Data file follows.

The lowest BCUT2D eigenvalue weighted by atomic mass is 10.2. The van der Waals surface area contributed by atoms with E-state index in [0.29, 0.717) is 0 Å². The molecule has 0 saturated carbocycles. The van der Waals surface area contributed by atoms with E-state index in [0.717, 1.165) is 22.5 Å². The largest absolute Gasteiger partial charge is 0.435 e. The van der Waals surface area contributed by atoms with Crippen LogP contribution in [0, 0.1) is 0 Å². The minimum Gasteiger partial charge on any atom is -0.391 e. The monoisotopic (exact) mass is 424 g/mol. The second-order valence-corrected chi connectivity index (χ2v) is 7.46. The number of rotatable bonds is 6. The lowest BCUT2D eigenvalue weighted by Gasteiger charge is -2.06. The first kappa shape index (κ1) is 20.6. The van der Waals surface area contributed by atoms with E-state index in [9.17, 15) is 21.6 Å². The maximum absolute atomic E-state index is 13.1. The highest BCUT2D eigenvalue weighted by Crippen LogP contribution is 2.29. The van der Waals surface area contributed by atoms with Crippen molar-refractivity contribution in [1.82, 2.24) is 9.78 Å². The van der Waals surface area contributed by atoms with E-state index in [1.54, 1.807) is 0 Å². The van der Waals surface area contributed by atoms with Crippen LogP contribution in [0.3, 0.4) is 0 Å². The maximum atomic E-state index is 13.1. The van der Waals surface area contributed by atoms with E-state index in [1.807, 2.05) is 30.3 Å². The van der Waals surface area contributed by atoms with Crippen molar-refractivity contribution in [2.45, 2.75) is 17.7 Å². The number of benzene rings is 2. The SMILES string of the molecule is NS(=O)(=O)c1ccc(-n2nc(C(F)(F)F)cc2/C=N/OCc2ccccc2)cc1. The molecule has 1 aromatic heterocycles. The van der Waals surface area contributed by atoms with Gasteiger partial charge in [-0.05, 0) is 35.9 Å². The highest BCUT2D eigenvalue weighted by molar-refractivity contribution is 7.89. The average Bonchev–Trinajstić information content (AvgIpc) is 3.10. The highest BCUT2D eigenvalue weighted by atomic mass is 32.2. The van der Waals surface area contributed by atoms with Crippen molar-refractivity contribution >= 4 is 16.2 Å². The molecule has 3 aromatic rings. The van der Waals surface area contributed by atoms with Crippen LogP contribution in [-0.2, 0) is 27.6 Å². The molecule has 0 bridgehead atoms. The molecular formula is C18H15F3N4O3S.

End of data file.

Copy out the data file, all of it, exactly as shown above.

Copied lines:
The lowest BCUT2D eigenvalue weighted by atomic mass is 10.2. The van der Waals surface area contributed by atoms with E-state index in [0.29, 0.717) is 0 Å². The molecule has 0 saturated carbocycles. The van der Waals surface area contributed by atoms with E-state index in [0.717, 1.165) is 22.5 Å². The largest absolute Gasteiger partial charge is 0.435 e. The van der Waals surface area contributed by atoms with Crippen LogP contribution in [0, 0.1) is 0 Å². The minimum Gasteiger partial charge on any atom is -0.391 e. The monoisotopic (exact) mass is 424 g/mol. The second-order valence-corrected chi connectivity index (χ2v) is 7.46. The number of rotatable bonds is 6. The lowest BCUT2D eigenvalue weighted by Gasteiger charge is -2.06. The first kappa shape index (κ1) is 20.6. The van der Waals surface area contributed by atoms with E-state index in [9.17, 15) is 21.6 Å². The maximum absolute atomic E-state index is 13.1. The highest BCUT2D eigenvalue weighted by Crippen LogP contribution is 2.29. The van der Waals surface area contributed by atoms with Crippen molar-refractivity contribution in [1.82, 2.24) is 9.78 Å². The van der Waals surface area contributed by atoms with E-state index in [1.54, 1.807) is 0 Å². The van der Waals surface area contributed by atoms with Crippen LogP contribution in [0.3, 0.4) is 0 Å². The maximum atomic E-state index is 13.1. The van der Waals surface area contributed by atoms with E-state index in [1.807, 2.05) is 30.3 Å². The van der Waals surface area contributed by atoms with Crippen molar-refractivity contribution in [2.45, 2.75) is 17.7 Å². The number of benzene rings is 2. The SMILES string of the molecule is NS(=O)(=O)c1ccc(-n2nc(C(F)(F)F)cc2/C=N/OCc2ccccc2)cc1. The molecule has 1 aromatic heterocycles. The van der Waals surface area contributed by atoms with Gasteiger partial charge in [-0.05, 0) is 35.9 Å². The highest BCUT2D eigenvalue weighted by molar-refractivity contribution is 7.89. The average Bonchev–Trinajstić information content (AvgIpc) is 3.10. The highest BCUT2D eigenvalue weighted by atomic mass is 32.2. The van der Waals surface area contributed by atoms with Crippen molar-refractivity contribution >= 4 is 16.2 Å². The molecule has 3 aromatic rings. The van der Waals surface area contributed by atoms with Crippen LogP contribution in [-0.2, 0) is 27.6 Å². The molecule has 0 bridgehead atoms. The molecular formula is C18H15F3N4O3S.